This Lawsuit Could Reveal Mysteries Of The Trump Dossier

Chuck Ross Investigative Reporter
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The opposition research firm behind the infamous Trump dossier is being sued for defamation in federal court.

The lawsuit, filed on Tuesday by three executives with Alfa Bank, a private commercial Russian bank, is the first filed against Fusion GPS and its founder, Glenn Simpson, since the dossier was published by BuzzFeed on Jan. 10.

Other lawsuits have been filed, both against BuzzFeed and against Christopher Steele, the former British spy who wrote the largely uncorroborated dossier. Alfa Bank’s trio of executives recently filed suit against BuzzFeed, and a Russian tech executive named in the dossier has sued both the news outlet and Steele, who operates a London-based intelligence firm called Orbis.

Steele was hired last June by the D.C.-based Fusion to investigate Donald Trump’s personal and business activities in Russia. He would go on to produce 17 memos of material about the former real estate executive as well as about Russia’s activities during the campaign. (RELATED: Here’s Everything We Know So Far About The Trump Dossier)

One of the memos, dated Sept. 14, 2016, alleges that Alfa Bank executives Mikhail Fridman, Peter Aven and German Khan took part in the Kremlin’s election meddling.

Former British spy Christopher Steele. (Youtube screen grab)

The three executives claim that the allegations are false and that Fusion GPS recklessly distributed the dossier to media outlets for political purposes. Fusion was working at the time for a political ally of Hillary Clinton’s.

In the filing, lawyers for the executives argue that opposition research like the kind commissioned and distributed by Fusion GPS “is neither objective nor neutral.”

“Instead, it is skewed from the outset in favor of appearing to find negative information about individuals — the essence of the product that political opposition research practitioners are hired to produce,” reads the complaint, filed by Alan Lewis and John Walsh of Carter, Ledyard & Milburn law firm.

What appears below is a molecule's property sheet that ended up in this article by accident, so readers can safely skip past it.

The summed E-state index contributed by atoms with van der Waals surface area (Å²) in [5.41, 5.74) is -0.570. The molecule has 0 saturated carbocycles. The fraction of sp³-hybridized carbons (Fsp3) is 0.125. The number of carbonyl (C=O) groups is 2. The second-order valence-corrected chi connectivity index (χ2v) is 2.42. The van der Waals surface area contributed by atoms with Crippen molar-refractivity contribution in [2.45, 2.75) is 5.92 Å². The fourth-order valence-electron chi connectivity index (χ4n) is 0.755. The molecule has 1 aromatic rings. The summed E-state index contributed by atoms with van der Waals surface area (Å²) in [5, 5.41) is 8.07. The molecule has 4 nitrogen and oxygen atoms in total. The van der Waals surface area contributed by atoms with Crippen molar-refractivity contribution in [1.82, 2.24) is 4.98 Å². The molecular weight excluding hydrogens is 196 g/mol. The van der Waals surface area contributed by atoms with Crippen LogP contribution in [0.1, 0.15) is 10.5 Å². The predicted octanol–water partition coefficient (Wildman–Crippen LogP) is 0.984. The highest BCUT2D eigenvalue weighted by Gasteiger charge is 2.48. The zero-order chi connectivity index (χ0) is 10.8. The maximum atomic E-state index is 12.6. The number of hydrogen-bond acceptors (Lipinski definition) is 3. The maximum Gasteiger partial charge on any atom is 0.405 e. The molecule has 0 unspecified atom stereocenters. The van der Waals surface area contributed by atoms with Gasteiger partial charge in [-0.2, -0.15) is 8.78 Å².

“Even though the Dossier contained unverified allegations, Defendants recklessly placed it beyond their control and allowed it to fall into the hands of media devoted to breaking news on the hottest subject of the day: the Trump candidacy.”

The executives also assert that Fusion GPS “could have easily removed” the memo identifying the company from the dossier before “they started peddling” the document to media outlets.

“They chose not to do so. Nor did they attempt to determine the veracity of that Report with the Plaintiffs themselves,” their complaint reads.

It also notes that Steele has said in court filings in London, where he is being sued, that he was unable to verify some parts of the dossier. The former MI6 agent, who previously worked in Moscow, was not directly provided the information that ended up in the document. Instead, he paid sources and sub-sources for the information.

The lawsuit could shed light on some of the mysteries surrounding Fusion’s work during the campaign, as well as about the ongoing investigation into possible collusion between the Trump team and Russian government.